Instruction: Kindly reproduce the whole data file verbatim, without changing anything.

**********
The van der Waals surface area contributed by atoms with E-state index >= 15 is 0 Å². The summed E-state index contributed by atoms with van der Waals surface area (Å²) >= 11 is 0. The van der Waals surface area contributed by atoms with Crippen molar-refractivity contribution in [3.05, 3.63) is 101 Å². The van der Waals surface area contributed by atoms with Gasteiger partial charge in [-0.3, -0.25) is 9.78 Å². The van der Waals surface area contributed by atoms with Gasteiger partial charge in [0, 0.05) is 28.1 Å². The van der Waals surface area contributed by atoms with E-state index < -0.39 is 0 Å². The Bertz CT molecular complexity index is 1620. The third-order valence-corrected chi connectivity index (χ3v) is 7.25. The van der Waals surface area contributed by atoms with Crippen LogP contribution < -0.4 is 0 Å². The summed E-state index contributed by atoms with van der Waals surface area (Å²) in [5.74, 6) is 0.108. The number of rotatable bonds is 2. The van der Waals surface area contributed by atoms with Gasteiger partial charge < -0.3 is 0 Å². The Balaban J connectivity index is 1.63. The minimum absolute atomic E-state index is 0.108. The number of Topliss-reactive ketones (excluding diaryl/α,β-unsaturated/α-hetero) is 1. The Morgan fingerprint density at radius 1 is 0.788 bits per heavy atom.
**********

The van der Waals surface area contributed by atoms with E-state index >= 15 is 0 Å². The summed E-state index contributed by atoms with van der Waals surface area (Å²) >= 11 is 0. The van der Waals surface area contributed by atoms with Crippen molar-refractivity contribution in [3.05, 3.63) is 101 Å². The van der Waals surface area contributed by atoms with Gasteiger partial charge in [-0.3, -0.25) is 9.78 Å². The van der Waals surface area contributed by atoms with Gasteiger partial charge in [0, 0.05) is 28.1 Å². The van der Waals surface area contributed by atoms with E-state index < -0.39 is 0 Å². The Bertz CT molecular complexity index is 1620. The third-order valence-corrected chi connectivity index (χ3v) is 7.25. The van der Waals surface area contributed by atoms with Crippen LogP contribution < -0.4 is 0 Å². The summed E-state index contributed by atoms with van der Waals surface area (Å²) in [5.74, 6) is 0.108. The number of rotatable bonds is 2. The van der Waals surface area contributed by atoms with Gasteiger partial charge < -0.3 is 0 Å². The Balaban J connectivity index is 1.63. The minimum absolute atomic E-state index is 0.108. The number of Topliss-reactive ketones (excluding diaryl/α,β-unsaturated/α-hetero) is 1. The Morgan fingerprint density at radius 1 is 0.788 bits per heavy atom.